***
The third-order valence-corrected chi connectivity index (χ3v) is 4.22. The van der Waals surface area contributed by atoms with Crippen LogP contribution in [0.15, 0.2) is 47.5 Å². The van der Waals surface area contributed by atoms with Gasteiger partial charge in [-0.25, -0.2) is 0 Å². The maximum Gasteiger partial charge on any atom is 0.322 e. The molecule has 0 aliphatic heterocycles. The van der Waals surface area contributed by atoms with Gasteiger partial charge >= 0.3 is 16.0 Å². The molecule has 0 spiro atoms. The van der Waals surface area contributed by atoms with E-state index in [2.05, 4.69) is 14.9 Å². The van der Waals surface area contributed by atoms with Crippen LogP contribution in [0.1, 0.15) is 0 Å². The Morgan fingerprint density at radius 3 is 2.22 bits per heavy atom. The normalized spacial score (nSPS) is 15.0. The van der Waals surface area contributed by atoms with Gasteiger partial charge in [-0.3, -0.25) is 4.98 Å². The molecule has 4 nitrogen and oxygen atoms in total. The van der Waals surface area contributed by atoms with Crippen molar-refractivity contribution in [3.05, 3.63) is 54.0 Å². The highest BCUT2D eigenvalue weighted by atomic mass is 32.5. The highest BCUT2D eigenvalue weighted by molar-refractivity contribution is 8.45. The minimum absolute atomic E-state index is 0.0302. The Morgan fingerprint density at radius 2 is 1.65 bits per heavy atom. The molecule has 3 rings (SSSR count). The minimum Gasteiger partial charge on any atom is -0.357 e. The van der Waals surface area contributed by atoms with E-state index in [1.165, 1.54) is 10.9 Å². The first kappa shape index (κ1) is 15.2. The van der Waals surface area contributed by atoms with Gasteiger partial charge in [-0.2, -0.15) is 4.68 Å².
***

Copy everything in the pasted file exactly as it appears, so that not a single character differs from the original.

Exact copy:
The third-order valence-corrected chi connectivity index (χ3v) is 4.22. The van der Waals surface area contributed by atoms with Crippen LogP contribution in [0.15, 0.2) is 47.5 Å². The van der Waals surface area contributed by atoms with Gasteiger partial charge in [-0.25, -0.2) is 0 Å². The maximum Gasteiger partial charge on any atom is 0.322 e. The molecule has 0 aliphatic heterocycles. The van der Waals surface area contributed by atoms with Gasteiger partial charge >= 0.3 is 16.0 Å². The molecule has 0 spiro atoms. The van der Waals surface area contributed by atoms with E-state index in [2.05, 4.69) is 14.9 Å². The van der Waals surface area contributed by atoms with Crippen LogP contribution in [0.1, 0.15) is 0 Å². The Morgan fingerprint density at radius 3 is 2.22 bits per heavy atom. The normalized spacial score (nSPS) is 15.0. The van der Waals surface area contributed by atoms with Gasteiger partial charge in [-0.3, -0.25) is 4.98 Å². The molecule has 4 nitrogen and oxygen atoms in total. The van der Waals surface area contributed by atoms with Crippen molar-refractivity contribution in [3.05, 3.63) is 54.0 Å². The highest BCUT2D eigenvalue weighted by atomic mass is 32.5. The highest BCUT2D eigenvalue weighted by molar-refractivity contribution is 8.45. The minimum absolute atomic E-state index is 0.0302. The Morgan fingerprint density at radius 2 is 1.65 bits per heavy atom. The molecule has 3 rings (SSSR count). The minimum Gasteiger partial charge on any atom is -0.357 e. The van der Waals surface area contributed by atoms with E-state index in [1.165, 1.54) is 10.9 Å². The first kappa shape index (κ1) is 15.2. The van der Waals surface area contributed by atoms with Gasteiger partial charge in [-0.2, -0.15) is 4.68 Å².